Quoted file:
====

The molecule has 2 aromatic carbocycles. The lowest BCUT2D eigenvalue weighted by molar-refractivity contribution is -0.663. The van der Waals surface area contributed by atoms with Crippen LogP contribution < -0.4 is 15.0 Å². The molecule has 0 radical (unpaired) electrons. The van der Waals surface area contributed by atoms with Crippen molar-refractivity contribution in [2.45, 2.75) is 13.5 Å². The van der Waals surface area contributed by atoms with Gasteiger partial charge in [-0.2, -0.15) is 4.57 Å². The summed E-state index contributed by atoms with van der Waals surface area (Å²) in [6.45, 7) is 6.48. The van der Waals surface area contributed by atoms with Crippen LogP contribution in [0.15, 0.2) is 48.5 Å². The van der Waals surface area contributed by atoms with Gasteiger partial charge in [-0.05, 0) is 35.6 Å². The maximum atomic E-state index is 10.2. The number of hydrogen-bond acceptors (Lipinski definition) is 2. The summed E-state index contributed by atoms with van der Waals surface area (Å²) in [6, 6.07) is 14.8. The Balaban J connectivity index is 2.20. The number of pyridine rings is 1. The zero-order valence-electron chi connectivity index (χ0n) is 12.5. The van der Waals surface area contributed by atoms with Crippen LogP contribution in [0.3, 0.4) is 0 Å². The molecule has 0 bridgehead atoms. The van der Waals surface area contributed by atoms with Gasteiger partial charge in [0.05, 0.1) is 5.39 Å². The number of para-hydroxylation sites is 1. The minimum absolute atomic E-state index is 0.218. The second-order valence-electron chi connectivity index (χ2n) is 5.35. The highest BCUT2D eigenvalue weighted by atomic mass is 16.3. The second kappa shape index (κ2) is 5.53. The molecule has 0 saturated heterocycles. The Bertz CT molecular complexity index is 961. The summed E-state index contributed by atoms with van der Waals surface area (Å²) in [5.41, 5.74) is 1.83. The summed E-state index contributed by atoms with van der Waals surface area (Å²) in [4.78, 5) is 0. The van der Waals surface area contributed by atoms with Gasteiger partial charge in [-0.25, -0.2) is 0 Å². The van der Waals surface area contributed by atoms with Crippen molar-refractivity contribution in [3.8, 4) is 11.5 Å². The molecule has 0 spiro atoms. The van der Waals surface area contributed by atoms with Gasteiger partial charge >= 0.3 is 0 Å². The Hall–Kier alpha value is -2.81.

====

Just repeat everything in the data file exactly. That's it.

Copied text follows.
The molecule has 2 aromatic carbocycles. The lowest BCUT2D eigenvalue weighted by molar-refractivity contribution is -0.663. The van der Waals surface area contributed by atoms with Crippen LogP contribution < -0.4 is 15.0 Å². The molecule has 0 radical (unpaired) electrons. The van der Waals surface area contributed by atoms with Crippen molar-refractivity contribution in [2.45, 2.75) is 13.5 Å². The van der Waals surface area contributed by atoms with Gasteiger partial charge in [-0.2, -0.15) is 4.57 Å². The summed E-state index contributed by atoms with van der Waals surface area (Å²) in [6.45, 7) is 6.48. The van der Waals surface area contributed by atoms with Crippen LogP contribution in [0.15, 0.2) is 48.5 Å². The van der Waals surface area contributed by atoms with Gasteiger partial charge in [-0.05, 0) is 35.6 Å². The maximum atomic E-state index is 10.2. The number of hydrogen-bond acceptors (Lipinski definition) is 2. The summed E-state index contributed by atoms with van der Waals surface area (Å²) in [6, 6.07) is 14.8. The Balaban J connectivity index is 2.20. The number of pyridine rings is 1. The zero-order valence-electron chi connectivity index (χ0n) is 12.5. The van der Waals surface area contributed by atoms with Crippen LogP contribution in [0.3, 0.4) is 0 Å². The molecule has 0 bridgehead atoms. The van der Waals surface area contributed by atoms with Gasteiger partial charge in [0.05, 0.1) is 5.39 Å². The number of para-hydroxylation sites is 1. The minimum absolute atomic E-state index is 0.218. The second-order valence-electron chi connectivity index (χ2n) is 5.35. The highest BCUT2D eigenvalue weighted by atomic mass is 16.3. The second kappa shape index (κ2) is 5.53. The molecule has 0 saturated heterocycles. The Bertz CT molecular complexity index is 961. The summed E-state index contributed by atoms with van der Waals surface area (Å²) in [5.41, 5.74) is 1.83. The summed E-state index contributed by atoms with van der Waals surface area (Å²) in [4.78, 5) is 0. The van der Waals surface area contributed by atoms with Gasteiger partial charge in [-0.25, -0.2) is 0 Å². The van der Waals surface area contributed by atoms with Crippen molar-refractivity contribution in [3.8, 4) is 11.5 Å². The molecule has 0 spiro atoms. The van der Waals surface area contributed by atoms with Gasteiger partial charge >= 0.3 is 0 Å². The Hall–Kier alpha value is -2.81.